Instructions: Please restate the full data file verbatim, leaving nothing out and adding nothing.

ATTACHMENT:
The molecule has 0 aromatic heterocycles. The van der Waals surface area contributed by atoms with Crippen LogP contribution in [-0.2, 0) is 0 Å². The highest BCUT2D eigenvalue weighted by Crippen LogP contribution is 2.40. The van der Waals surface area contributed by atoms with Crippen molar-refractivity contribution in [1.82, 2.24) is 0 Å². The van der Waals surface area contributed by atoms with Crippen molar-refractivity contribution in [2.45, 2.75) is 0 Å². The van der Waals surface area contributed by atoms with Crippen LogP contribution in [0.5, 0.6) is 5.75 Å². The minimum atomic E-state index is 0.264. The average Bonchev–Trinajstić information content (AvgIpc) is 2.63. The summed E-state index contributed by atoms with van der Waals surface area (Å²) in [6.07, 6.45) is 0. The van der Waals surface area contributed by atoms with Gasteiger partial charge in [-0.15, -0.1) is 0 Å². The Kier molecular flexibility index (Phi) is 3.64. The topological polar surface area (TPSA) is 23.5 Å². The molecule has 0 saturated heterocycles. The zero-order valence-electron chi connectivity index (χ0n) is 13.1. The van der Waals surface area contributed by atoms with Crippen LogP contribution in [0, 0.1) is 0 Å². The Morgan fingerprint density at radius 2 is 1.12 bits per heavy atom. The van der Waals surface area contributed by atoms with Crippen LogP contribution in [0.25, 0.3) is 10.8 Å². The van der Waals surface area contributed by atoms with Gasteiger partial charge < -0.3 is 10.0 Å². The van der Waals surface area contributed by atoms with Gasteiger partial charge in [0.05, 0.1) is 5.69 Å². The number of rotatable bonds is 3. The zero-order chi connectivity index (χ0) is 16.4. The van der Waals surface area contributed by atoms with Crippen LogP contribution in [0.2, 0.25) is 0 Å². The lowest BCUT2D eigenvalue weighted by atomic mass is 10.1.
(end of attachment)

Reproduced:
The molecule has 0 aromatic heterocycles. The van der Waals surface area contributed by atoms with Crippen LogP contribution in [-0.2, 0) is 0 Å². The highest BCUT2D eigenvalue weighted by Crippen LogP contribution is 2.40. The van der Waals surface area contributed by atoms with Crippen molar-refractivity contribution in [1.82, 2.24) is 0 Å². The van der Waals surface area contributed by atoms with Crippen molar-refractivity contribution in [2.45, 2.75) is 0 Å². The van der Waals surface area contributed by atoms with Crippen LogP contribution in [0.5, 0.6) is 5.75 Å². The minimum atomic E-state index is 0.264. The average Bonchev–Trinajstić information content (AvgIpc) is 2.63. The summed E-state index contributed by atoms with van der Waals surface area (Å²) in [6.07, 6.45) is 0. The van der Waals surface area contributed by atoms with Gasteiger partial charge in [-0.15, -0.1) is 0 Å². The Kier molecular flexibility index (Phi) is 3.64. The topological polar surface area (TPSA) is 23.5 Å². The molecule has 0 saturated heterocycles. The zero-order valence-electron chi connectivity index (χ0n) is 13.1. The van der Waals surface area contributed by atoms with Crippen LogP contribution in [0, 0.1) is 0 Å². The Morgan fingerprint density at radius 2 is 1.12 bits per heavy atom. The van der Waals surface area contributed by atoms with Crippen LogP contribution in [0.25, 0.3) is 10.8 Å². The van der Waals surface area contributed by atoms with Gasteiger partial charge < -0.3 is 10.0 Å². The van der Waals surface area contributed by atoms with Gasteiger partial charge in [0.05, 0.1) is 5.69 Å². The number of rotatable bonds is 3. The zero-order chi connectivity index (χ0) is 16.4. The van der Waals surface area contributed by atoms with Crippen LogP contribution in [0.2, 0.25) is 0 Å². The lowest BCUT2D eigenvalue weighted by atomic mass is 10.1.